Help with PWM Circuit

Discussion in 'General Electronics Chat' started by blinky, Sep 24, 2010.

  1. blinky

    Thread Starter Member

    May 25, 2009
    15
    0
    helllo folks,

    I currently use a PWM circuit to control some home made heater bands that go on telescope optics to stop the formation of dew. Now i have noticed something strange happening when I use the bands on full power - I appear to get a voltage drop of a few volts from my 20 amp 12v PSU. I know I am drawing nowhere near 20amps but it is the PWM circuit that causes this. The circuit is bought from here
    http://www.edutek.ltd.uk/Circuit_Pages/LampDimmer.html
    And I am wondering if changing the value of C1 to something higher - say 100uF would resolve the issue?
     
  2. marshallf3

    Well-Known Member

    Jul 26, 2010
    2,358
    201
    Is your 20A power supply regulated?

    Regardless, changing C1 isn't going to have any effect unless the power supply itself isn't filtered - even then 100 uF is a drop in the bucket trying to filter a 20A supply.
     
  3. blinky

    Thread Starter Member

    May 25, 2009
    15
    0
    Yes, it's a regulated psu and I have tried with another regulated unit as well. I just cannot understand it as I am sure even on max power that I am only drawing 6 amps max.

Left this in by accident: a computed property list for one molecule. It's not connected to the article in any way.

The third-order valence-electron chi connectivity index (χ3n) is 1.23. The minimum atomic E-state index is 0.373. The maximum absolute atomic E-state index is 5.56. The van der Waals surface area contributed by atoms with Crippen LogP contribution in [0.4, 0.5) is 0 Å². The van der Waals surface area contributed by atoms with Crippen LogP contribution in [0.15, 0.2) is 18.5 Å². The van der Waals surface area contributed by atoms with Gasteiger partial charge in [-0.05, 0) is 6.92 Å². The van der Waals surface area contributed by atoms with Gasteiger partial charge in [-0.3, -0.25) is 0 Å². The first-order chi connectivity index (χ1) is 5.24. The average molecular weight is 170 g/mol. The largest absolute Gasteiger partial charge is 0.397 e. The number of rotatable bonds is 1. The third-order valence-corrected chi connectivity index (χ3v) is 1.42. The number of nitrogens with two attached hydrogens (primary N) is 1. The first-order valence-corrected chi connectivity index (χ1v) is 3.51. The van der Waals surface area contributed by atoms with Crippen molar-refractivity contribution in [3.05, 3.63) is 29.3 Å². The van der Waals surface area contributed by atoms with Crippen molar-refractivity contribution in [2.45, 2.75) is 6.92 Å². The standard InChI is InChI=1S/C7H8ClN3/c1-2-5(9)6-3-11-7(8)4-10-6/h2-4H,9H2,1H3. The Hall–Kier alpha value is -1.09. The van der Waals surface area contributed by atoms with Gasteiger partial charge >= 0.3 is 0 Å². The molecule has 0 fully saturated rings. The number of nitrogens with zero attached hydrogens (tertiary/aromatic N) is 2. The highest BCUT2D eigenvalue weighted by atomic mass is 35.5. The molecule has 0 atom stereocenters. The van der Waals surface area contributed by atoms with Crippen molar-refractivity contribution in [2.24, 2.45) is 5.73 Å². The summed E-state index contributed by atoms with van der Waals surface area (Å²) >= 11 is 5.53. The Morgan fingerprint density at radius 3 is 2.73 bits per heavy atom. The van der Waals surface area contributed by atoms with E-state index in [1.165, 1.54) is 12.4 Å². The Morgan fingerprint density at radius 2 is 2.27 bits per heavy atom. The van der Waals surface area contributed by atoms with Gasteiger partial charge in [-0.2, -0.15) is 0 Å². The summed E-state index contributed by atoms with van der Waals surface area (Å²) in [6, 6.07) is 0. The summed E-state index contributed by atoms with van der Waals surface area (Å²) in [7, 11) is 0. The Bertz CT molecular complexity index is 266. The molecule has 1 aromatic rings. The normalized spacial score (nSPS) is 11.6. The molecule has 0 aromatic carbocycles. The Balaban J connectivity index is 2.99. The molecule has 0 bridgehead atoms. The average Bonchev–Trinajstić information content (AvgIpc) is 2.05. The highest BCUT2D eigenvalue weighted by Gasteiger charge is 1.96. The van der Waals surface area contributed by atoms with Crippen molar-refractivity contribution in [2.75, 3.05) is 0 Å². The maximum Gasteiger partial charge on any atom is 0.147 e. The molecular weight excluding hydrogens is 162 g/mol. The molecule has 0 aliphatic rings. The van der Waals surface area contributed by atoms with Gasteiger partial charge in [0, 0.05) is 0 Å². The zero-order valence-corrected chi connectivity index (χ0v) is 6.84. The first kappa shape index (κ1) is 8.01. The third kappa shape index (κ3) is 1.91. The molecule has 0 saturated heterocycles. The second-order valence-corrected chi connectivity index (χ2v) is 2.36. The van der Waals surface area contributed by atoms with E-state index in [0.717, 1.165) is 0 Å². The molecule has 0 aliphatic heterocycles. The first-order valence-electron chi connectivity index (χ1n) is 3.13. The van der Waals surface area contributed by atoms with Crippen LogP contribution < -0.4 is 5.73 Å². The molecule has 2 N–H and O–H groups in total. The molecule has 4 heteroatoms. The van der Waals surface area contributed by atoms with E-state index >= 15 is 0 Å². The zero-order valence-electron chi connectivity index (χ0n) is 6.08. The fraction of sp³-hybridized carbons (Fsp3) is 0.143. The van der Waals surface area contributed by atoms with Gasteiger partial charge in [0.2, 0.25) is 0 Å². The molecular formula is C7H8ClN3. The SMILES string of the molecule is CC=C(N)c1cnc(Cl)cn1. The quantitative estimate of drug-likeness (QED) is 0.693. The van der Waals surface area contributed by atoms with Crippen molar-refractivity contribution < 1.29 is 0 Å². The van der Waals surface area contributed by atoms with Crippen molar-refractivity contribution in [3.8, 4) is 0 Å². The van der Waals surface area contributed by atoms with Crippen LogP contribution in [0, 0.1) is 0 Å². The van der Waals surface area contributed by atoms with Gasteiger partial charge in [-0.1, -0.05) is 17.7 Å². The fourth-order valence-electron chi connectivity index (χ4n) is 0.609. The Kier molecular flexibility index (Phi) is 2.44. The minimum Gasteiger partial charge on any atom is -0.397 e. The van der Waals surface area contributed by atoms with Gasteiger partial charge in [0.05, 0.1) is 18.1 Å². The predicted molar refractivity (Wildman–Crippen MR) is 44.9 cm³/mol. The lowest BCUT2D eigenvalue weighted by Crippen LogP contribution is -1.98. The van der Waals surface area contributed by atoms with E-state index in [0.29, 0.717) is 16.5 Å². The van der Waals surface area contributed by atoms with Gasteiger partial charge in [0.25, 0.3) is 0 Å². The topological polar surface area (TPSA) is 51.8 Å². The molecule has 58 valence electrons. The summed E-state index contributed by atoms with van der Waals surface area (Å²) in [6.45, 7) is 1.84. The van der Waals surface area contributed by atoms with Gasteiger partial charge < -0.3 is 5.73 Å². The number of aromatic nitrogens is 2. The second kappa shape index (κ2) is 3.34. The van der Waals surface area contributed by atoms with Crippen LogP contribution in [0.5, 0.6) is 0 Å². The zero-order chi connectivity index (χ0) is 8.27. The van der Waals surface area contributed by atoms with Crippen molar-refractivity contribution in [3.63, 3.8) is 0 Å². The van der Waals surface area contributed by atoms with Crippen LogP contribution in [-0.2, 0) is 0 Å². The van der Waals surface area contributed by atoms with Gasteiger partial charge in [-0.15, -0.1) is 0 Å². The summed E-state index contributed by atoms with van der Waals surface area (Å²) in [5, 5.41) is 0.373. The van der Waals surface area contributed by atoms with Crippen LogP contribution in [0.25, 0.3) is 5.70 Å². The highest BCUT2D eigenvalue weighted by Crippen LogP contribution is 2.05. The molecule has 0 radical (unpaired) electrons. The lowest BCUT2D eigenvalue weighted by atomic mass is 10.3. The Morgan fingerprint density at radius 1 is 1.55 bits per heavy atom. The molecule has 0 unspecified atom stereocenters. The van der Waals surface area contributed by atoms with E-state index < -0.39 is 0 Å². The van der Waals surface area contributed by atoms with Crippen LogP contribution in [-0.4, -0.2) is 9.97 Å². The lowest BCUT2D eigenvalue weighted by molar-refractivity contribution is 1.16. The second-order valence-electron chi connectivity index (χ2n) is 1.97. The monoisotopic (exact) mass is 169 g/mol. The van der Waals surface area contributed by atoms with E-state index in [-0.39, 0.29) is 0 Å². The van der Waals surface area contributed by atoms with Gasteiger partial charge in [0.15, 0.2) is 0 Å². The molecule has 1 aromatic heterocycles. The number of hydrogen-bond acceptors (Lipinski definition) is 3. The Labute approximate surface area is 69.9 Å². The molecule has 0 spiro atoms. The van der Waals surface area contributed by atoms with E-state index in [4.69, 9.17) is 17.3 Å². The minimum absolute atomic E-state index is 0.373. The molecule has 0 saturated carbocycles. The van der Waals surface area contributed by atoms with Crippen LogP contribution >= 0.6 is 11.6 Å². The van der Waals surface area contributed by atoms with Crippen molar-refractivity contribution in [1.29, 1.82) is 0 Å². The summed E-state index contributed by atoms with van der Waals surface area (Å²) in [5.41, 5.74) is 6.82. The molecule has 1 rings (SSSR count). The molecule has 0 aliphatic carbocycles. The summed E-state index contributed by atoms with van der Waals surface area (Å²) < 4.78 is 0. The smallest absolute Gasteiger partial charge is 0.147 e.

4. retched

    AAC Fanatic!

    Dec 5, 2009
    5,201
    312
    It sounds like your powersupply isnt as well regulated as advertised.

    Either that, or your output caps are failing.
     
  5. eblc1388

    Senior Member

    Nov 28, 2008
    1,542
    102
    First you would need to do the following test to isolate the problem area.

    Connects the heater bands directly to the output of the regulated power supply along with a voltmeter.

    If the supply voltage does not drop, then the PWM unit is definitely causing interference to the power supply circuitry to the point of affecting its voltage regulating function.

    If that's the case, then a filter must be added between the power supply output and the PWM unit. From the PWM unit webpage, it looks as if the PWM frequency is about 2.7KHz.

    If the output voltage drops, then you maybe exceeding the output current capability of the power supply and only a new supply will fix the problem.
     
  6. blinky

    Thread Starter Member

    May 25, 2009
    15
    0
    OK, I will try and connect the bands straight to the PSU. I am positive that I am not overloading the PSU though, it's 20amps - no way am I producing 240watts of heat!
    What sort of filter would I require?
     
  7. retched

    AAC Fanatic!

    Dec 5, 2009
    5,201
    312
    How sure are you of your powersupplys rating?
     
  8. blinky

    Thread Starter Member

    May 25, 2009
    15
    0